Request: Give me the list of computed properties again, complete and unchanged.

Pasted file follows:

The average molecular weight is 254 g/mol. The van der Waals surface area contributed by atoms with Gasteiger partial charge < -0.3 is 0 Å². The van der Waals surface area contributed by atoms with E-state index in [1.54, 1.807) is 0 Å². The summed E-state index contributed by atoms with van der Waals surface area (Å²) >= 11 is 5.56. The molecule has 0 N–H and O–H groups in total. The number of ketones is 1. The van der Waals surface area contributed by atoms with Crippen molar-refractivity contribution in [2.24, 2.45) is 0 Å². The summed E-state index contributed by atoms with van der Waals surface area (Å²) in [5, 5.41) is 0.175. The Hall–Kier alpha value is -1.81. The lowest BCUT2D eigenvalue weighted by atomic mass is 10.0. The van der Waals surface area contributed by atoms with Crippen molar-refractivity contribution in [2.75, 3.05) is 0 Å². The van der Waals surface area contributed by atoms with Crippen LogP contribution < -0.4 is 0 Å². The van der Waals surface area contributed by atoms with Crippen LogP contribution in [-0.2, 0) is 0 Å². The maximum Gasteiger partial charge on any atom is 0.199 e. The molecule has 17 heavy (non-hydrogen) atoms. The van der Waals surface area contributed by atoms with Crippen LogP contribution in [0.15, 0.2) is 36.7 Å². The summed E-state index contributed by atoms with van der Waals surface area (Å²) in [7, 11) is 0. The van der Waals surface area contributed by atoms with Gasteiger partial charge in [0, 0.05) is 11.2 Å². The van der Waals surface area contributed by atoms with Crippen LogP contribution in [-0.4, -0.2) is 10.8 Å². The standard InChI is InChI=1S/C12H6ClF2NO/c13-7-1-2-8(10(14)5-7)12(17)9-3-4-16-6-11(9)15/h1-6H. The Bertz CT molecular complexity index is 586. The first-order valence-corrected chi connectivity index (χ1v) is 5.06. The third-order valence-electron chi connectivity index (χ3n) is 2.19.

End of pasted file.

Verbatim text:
The average molecular weight is 254 g/mol. The van der Waals surface area contributed by atoms with Gasteiger partial charge < -0.3 is 0 Å². The van der Waals surface area contributed by atoms with E-state index in [1.54, 1.807) is 0 Å². The summed E-state index contributed by atoms with van der Waals surface area (Å²) >= 11 is 5.56. The molecule has 0 N–H and O–H groups in total. The number of ketones is 1. The van der Waals surface area contributed by atoms with Crippen molar-refractivity contribution in [2.24, 2.45) is 0 Å². The summed E-state index contributed by atoms with van der Waals surface area (Å²) in [5, 5.41) is 0.175. The Hall–Kier alpha value is -1.81. The lowest BCUT2D eigenvalue weighted by atomic mass is 10.0. The van der Waals surface area contributed by atoms with Crippen molar-refractivity contribution in [2.75, 3.05) is 0 Å². The van der Waals surface area contributed by atoms with Crippen LogP contribution < -0.4 is 0 Å². The van der Waals surface area contributed by atoms with Crippen LogP contribution in [-0.2, 0) is 0 Å². The maximum Gasteiger partial charge on any atom is 0.199 e. The molecule has 17 heavy (non-hydrogen) atoms. The van der Waals surface area contributed by atoms with Crippen LogP contribution in [0.15, 0.2) is 36.7 Å². The summed E-state index contributed by atoms with van der Waals surface area (Å²) in [7, 11) is 0. The van der Waals surface area contributed by atoms with Gasteiger partial charge in [0, 0.05) is 11.2 Å². The van der Waals surface area contributed by atoms with Crippen LogP contribution in [-0.4, -0.2) is 10.8 Å². The standard InChI is InChI=1S/C12H6ClF2NO/c13-7-1-2-8(10(14)5-7)12(17)9-3-4-16-6-11(9)15/h1-6H. The Bertz CT molecular complexity index is 586. The first-order valence-corrected chi connectivity index (χ1v) is 5.06. The third-order valence-electron chi connectivity index (χ3n) is 2.19.